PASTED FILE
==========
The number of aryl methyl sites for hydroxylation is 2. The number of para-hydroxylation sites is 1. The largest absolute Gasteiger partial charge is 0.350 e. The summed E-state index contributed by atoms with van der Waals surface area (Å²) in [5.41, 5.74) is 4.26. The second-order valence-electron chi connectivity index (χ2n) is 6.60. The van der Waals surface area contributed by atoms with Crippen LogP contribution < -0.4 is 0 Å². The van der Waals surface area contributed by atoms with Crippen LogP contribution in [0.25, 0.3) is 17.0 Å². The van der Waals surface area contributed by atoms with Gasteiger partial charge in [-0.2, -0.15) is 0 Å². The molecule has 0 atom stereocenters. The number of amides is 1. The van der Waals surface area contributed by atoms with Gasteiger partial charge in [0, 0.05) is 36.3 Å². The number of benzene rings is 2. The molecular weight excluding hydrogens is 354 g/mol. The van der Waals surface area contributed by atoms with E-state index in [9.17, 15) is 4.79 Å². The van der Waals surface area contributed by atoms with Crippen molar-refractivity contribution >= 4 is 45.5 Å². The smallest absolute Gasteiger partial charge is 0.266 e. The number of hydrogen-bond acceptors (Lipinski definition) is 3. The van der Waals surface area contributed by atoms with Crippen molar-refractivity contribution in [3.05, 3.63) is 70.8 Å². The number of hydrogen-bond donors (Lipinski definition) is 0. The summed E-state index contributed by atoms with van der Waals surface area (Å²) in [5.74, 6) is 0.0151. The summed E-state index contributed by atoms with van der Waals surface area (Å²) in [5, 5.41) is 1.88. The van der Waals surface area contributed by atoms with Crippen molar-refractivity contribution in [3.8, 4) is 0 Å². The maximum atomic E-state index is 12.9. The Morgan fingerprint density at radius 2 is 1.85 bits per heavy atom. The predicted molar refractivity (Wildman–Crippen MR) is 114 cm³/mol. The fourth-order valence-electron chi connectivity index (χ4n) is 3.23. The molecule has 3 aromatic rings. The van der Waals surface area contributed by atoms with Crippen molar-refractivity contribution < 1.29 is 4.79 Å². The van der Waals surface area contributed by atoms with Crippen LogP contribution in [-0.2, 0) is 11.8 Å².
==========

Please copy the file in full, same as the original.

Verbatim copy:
The number of aryl methyl sites for hydroxylation is 2. The number of para-hydroxylation sites is 1. The largest absolute Gasteiger partial charge is 0.350 e. The summed E-state index contributed by atoms with van der Waals surface area (Å²) in [5.41, 5.74) is 4.26. The second-order valence-electron chi connectivity index (χ2n) is 6.60. The van der Waals surface area contributed by atoms with Crippen LogP contribution < -0.4 is 0 Å². The van der Waals surface area contributed by atoms with Crippen LogP contribution in [0.25, 0.3) is 17.0 Å². The van der Waals surface area contributed by atoms with Gasteiger partial charge in [-0.2, -0.15) is 0 Å². The molecule has 0 atom stereocenters. The number of amides is 1. The van der Waals surface area contributed by atoms with Gasteiger partial charge in [0, 0.05) is 36.3 Å². The number of benzene rings is 2. The molecular weight excluding hydrogens is 354 g/mol. The van der Waals surface area contributed by atoms with E-state index in [9.17, 15) is 4.79 Å². The van der Waals surface area contributed by atoms with Crippen molar-refractivity contribution >= 4 is 45.5 Å². The smallest absolute Gasteiger partial charge is 0.266 e. The number of hydrogen-bond acceptors (Lipinski definition) is 3. The van der Waals surface area contributed by atoms with Crippen molar-refractivity contribution in [3.05, 3.63) is 70.8 Å². The number of hydrogen-bond donors (Lipinski definition) is 0. The summed E-state index contributed by atoms with van der Waals surface area (Å²) in [5.74, 6) is 0.0151. The summed E-state index contributed by atoms with van der Waals surface area (Å²) in [5, 5.41) is 1.88. The van der Waals surface area contributed by atoms with Crippen molar-refractivity contribution in [3.8, 4) is 0 Å². The maximum atomic E-state index is 12.9. The Morgan fingerprint density at radius 2 is 1.85 bits per heavy atom. The predicted molar refractivity (Wildman–Crippen MR) is 114 cm³/mol. The fourth-order valence-electron chi connectivity index (χ4n) is 3.23. The molecule has 3 aromatic rings. The van der Waals surface area contributed by atoms with Crippen molar-refractivity contribution < 1.29 is 4.79 Å². The van der Waals surface area contributed by atoms with Crippen LogP contribution in [-0.2, 0) is 11.8 Å².